WASHINGTON -- The U.S. Mint has shut down online sales of $1 coins to consumers who use credit or debit cards. The action circumvents a "legal scam" in which savvy consumers purchased $1 coins online, using credit cards, in order to get frequent flyer miles -- then returned the coins to their local banks.
The banks, in turn, returned the coins to the Federal Reserve ... defeating the Mint's effort to boost circulation of the unpopular currency by offering the coins for online purchase.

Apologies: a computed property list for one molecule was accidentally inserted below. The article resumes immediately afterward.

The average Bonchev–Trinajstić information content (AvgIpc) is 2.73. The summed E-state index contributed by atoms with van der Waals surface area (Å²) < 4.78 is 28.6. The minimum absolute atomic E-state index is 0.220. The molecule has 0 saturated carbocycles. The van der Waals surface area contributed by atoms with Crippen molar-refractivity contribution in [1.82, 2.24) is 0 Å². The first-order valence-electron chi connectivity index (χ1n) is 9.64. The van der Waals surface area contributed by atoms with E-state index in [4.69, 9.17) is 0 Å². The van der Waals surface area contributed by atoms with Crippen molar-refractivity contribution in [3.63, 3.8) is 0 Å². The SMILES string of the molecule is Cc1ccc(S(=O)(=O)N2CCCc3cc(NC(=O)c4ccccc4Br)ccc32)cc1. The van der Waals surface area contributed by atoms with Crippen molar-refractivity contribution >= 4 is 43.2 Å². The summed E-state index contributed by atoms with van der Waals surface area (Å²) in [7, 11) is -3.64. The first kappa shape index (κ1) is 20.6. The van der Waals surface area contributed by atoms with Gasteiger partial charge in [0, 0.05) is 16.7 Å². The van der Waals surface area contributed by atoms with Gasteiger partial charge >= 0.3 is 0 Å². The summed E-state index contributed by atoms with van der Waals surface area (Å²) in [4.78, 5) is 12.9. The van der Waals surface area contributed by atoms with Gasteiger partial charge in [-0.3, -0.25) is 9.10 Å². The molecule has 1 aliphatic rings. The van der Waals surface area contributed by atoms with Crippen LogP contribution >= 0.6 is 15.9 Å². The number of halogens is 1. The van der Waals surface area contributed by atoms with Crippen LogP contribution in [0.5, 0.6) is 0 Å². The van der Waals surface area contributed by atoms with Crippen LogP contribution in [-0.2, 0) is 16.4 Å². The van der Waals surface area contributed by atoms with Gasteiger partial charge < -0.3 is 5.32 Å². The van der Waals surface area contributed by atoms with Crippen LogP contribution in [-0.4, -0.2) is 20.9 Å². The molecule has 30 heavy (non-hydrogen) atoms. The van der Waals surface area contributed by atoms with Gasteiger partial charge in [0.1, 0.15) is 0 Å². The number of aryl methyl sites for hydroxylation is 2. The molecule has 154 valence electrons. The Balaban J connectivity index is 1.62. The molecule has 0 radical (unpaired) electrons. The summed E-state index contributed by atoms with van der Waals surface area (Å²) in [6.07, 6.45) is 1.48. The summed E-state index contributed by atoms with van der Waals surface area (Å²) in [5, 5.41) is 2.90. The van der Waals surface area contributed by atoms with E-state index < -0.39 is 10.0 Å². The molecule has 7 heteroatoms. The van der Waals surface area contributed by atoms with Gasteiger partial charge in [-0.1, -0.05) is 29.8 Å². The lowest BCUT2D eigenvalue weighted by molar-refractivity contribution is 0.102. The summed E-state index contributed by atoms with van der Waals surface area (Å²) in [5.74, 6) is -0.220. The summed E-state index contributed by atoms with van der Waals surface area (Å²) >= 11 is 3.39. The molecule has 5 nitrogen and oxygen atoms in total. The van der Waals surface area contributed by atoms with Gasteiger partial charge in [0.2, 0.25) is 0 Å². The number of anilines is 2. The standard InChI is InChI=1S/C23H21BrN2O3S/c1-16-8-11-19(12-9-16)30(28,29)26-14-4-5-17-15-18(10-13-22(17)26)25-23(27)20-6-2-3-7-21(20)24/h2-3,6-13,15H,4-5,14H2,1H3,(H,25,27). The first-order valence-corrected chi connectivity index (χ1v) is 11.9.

"While not illegal, this activity was a clear abuse and misuse of the program," Mint officials said. | SEE RELEASE
The scam has been ongoing for at least three years. The Mint said it became aware of the problem in 2008. Government officials originally responded by limiting the number of coins that consumers could purchase online.
The scam is the latest embarrassment for the federal agency, which was targeted earlier in July by a California Congresswoman who called for the Mint to halt production of its Presidential $1 coin series. Storing 2.4 billion unwanted dollar coins in federal vaults is costing taxpayers $300 million a year, said Rep. Jackie Speier (D-San Mateo). | SEE STORY